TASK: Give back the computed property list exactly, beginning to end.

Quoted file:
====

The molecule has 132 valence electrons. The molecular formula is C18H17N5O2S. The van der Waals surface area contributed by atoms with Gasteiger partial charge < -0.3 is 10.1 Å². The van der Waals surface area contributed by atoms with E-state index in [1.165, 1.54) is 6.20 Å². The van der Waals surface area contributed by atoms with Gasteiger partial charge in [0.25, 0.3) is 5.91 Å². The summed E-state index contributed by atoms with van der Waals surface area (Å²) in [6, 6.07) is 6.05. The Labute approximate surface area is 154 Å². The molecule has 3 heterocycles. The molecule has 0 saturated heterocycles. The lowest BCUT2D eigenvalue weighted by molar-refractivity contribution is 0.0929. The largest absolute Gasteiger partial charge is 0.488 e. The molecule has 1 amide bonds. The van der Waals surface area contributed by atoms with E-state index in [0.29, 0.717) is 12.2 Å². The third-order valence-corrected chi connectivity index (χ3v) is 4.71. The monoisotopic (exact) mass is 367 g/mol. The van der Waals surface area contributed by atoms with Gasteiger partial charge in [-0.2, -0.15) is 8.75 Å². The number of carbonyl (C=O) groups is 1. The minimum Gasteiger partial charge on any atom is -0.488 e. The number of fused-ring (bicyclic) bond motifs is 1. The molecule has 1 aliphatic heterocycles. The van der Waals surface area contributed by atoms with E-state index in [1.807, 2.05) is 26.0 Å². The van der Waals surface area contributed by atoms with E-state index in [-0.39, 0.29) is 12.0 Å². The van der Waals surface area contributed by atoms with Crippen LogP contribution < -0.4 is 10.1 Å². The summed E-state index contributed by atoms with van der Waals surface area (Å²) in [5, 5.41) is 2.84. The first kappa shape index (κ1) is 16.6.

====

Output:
The molecule has 132 valence electrons. The molecular formula is C18H17N5O2S. The van der Waals surface area contributed by atoms with Gasteiger partial charge < -0.3 is 10.1 Å². The van der Waals surface area contributed by atoms with E-state index in [1.165, 1.54) is 6.20 Å². The van der Waals surface area contributed by atoms with Gasteiger partial charge in [0.25, 0.3) is 5.91 Å². The summed E-state index contributed by atoms with van der Waals surface area (Å²) in [6, 6.07) is 6.05. The Labute approximate surface area is 154 Å². The molecule has 3 heterocycles. The molecule has 0 saturated heterocycles. The lowest BCUT2D eigenvalue weighted by molar-refractivity contribution is 0.0929. The largest absolute Gasteiger partial charge is 0.488 e. The molecule has 1 amide bonds. The van der Waals surface area contributed by atoms with E-state index in [0.29, 0.717) is 12.2 Å². The third-order valence-corrected chi connectivity index (χ3v) is 4.71. The monoisotopic (exact) mass is 367 g/mol. The van der Waals surface area contributed by atoms with Gasteiger partial charge in [-0.2, -0.15) is 8.75 Å². The number of carbonyl (C=O) groups is 1. The minimum Gasteiger partial charge on any atom is -0.488 e. The number of fused-ring (bicyclic) bond motifs is 1. The molecule has 1 aliphatic heterocycles. The van der Waals surface area contributed by atoms with E-state index in [1.807, 2.05) is 26.0 Å². The van der Waals surface area contributed by atoms with E-state index in [-0.39, 0.29) is 12.0 Å². The van der Waals surface area contributed by atoms with Crippen LogP contribution < -0.4 is 10.1 Å². The summed E-state index contributed by atoms with van der Waals surface area (Å²) in [5, 5.41) is 2.84. The first kappa shape index (κ1) is 16.6.